PS Vita/PS3 Review – MotorStorm RC
After the failure of MotorStorm Apocalypse, Evolution Studios feared they would be closed down, but Sony stood by the developer and let them try something different – a remote control car version of racing series MotorStorm. But will MotorStorm RC help rebuild the franchise, or is the change just too drastic?
The first thing to note is that this game is definitely unlike any MotorStorm before it – RC is top down and lacks the beautifully rendered crashes of past entries. In fact, if you want ‘brutal offroad racing’ on your handheld, you’re better off waiting for Arctic Edge to be re-added to the Vita store. But while the game might disappoint those just looking for classic MotorStorm goodness on the go, that doesn’t mean that RC is a bad game.
Considering that the game is only £5.49/$9.99 (the Vita version is even temporarily free), RC manages to pack a lot into such a small-scale racer. Plus, it’s one of the first games to take advantage of the Vita and PS3’s cross-play ability, meaning that you get to play the game on both systems for the same price. Saves are shared over the cloud, meaning that you can play one race on your PS3, unlock a new one, and beat it on your Vita.
While the game is PS3 compatible, it plays best on PS Vita – it seems primarily designed for the handheld. Levels load in seconds, and last a few minutes, meaning that you can quickly race about a track while waiting for a bus, or a Skyrim map to load. The only real complaint with the Vita version is that both control schemes it suggests use the right analog stick for acceleration and deceleration, while the shoulder buttons make far more sense. That’s not to say the PS3 version isn’t worth a play, though, as it is still a terrific top-down racer on the home console and allows for four player split screen racing.
The locations in the game are based on the previous titles – Monument Valley, Pacific Rift, Arctic Edge and Apocalypse – but obviously have a top down view and are far smaller. But while the game is smaller than the older games, it is by no means uglier. Evolution have taken the same level of care with RC as before, making this easily the best looking top down racer on any platform (surpassing the best looking mobile top down racer Reckless Racing). Dust is kicked up behind the RC cars, and rubber tracks are left on tarmac, helping make the game visually impressive for a budget title. As the game combines all the past locations, you’ll be treated to a bunch of different environments, meaning that you won’t get bored of the game’s looks too quickly. That said, sometimes the amount of on-screen clutter can be distracting, or the placement of large shadows can make your racer hard to see.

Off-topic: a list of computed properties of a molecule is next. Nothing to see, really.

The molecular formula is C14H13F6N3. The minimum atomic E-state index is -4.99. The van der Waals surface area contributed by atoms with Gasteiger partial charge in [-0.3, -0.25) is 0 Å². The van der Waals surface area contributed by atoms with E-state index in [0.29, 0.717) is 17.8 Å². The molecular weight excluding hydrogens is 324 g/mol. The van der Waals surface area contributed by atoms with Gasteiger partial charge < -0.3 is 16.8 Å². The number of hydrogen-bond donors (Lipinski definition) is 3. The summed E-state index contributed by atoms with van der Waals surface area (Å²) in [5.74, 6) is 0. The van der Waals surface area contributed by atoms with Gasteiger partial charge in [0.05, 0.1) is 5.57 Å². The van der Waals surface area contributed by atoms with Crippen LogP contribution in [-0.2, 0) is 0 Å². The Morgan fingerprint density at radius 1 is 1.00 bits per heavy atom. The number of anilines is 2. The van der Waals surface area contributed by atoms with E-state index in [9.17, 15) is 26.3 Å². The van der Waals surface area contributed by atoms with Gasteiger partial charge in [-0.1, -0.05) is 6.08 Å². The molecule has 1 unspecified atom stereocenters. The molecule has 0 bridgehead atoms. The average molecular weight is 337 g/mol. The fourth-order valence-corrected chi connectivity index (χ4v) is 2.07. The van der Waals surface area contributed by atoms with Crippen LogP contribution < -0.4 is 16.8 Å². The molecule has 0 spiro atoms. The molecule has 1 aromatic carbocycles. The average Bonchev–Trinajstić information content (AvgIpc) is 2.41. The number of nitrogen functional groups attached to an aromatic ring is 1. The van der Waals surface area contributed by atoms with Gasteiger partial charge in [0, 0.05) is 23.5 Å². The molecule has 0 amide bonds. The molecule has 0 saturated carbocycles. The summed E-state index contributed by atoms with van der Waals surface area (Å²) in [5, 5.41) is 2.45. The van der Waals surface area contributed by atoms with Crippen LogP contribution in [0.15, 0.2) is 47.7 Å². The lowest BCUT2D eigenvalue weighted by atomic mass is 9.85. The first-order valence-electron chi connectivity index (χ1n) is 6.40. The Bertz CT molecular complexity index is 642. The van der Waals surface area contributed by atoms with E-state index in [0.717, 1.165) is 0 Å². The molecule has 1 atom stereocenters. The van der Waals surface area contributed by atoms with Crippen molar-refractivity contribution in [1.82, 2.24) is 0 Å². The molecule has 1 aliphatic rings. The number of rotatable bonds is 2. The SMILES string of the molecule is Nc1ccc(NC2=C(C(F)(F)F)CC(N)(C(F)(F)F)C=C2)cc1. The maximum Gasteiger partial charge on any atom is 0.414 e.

The game starts off slow, with a bunch of simple races as you level up, but after the first third or so, it ramps up in difficulty. RC may look child friendly, but is surprisingly tough. Due to how quick races are, one crash can lose the entire race, meaning that you have to take every corner with care. You unlock further levels based on the amount of medals you have, so, while you can skip tough levels, or get by with a bronze, you’ll find yourself replaying earlier tracks to try to get a gold and unlock the next race.
Tough AI won’t be your only competitor, though, as, like Unit 13, the game has a strong emphasis on leaderboards. If you’re connected to the internet (3G or Wi-Fi), updates will appear letting you know when your PSN friends beat your times, and you’ll be able to check out leaderboards to see where you compare to others (both Vita and PS3 times are shown together). You can then play against the ghost of a friend’s score (represented as an arrow rather than a car), but sadly can’t choose ghosts from leaderboards. What is also disappointing is the fact that there is no online multiplayer, meaning on the Vita you can only race ghosts, and on the PS3 you can only race locally. To make up for this, Evolution has added the ability to send challenges over PSN or through Facebook.
Playing against a friend’s score, or just improving your own, can be incredibly addictive. The game also shares your overall time through all events and races, meaning that you won’t be able to beat a friend just by picking the one track you’re good at. If top down racers appeal to you, this game could easily eat up a huge amount of your time, even if some of the later levels get a little repetitive. Cross-play functionality save sharing is top notch, but a lack of online multiplayer is a shame. MotorStorm RC is easily one of the Vita’s best budget games, as well as top title for the PS3.
PlayStation LifeStyle’s Final Score
+ A shining example of cross-play at its best
– No online multiplayer